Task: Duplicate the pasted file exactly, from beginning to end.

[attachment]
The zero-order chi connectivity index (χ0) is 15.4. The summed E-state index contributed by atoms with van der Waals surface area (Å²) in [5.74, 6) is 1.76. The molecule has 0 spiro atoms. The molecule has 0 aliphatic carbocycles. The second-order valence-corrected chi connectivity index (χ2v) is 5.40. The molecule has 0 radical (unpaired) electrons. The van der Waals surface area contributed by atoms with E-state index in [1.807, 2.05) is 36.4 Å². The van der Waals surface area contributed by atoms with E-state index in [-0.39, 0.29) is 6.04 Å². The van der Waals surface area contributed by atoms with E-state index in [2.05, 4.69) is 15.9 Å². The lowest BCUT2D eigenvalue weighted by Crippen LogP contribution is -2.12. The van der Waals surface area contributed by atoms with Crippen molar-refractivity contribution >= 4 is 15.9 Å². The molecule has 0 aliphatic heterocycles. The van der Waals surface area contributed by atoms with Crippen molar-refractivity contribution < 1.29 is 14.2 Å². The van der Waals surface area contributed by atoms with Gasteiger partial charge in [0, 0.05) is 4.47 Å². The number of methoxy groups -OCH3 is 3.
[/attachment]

The zero-order chi connectivity index (χ0) is 15.4. The summed E-state index contributed by atoms with van der Waals surface area (Å²) in [5.74, 6) is 1.76. The molecule has 0 spiro atoms. The molecule has 0 aliphatic carbocycles. The second-order valence-corrected chi connectivity index (χ2v) is 5.40. The molecule has 0 radical (unpaired) electrons. The van der Waals surface area contributed by atoms with E-state index in [1.807, 2.05) is 36.4 Å². The van der Waals surface area contributed by atoms with E-state index in [-0.39, 0.29) is 6.04 Å². The van der Waals surface area contributed by atoms with E-state index in [2.05, 4.69) is 15.9 Å². The lowest BCUT2D eigenvalue weighted by Crippen LogP contribution is -2.12. The van der Waals surface area contributed by atoms with Crippen molar-refractivity contribution >= 4 is 15.9 Å². The molecule has 0 aliphatic heterocycles. The van der Waals surface area contributed by atoms with Crippen molar-refractivity contribution < 1.29 is 14.2 Å². The van der Waals surface area contributed by atoms with Gasteiger partial charge in [0, 0.05) is 4.47 Å². The number of methoxy groups -OCH3 is 3.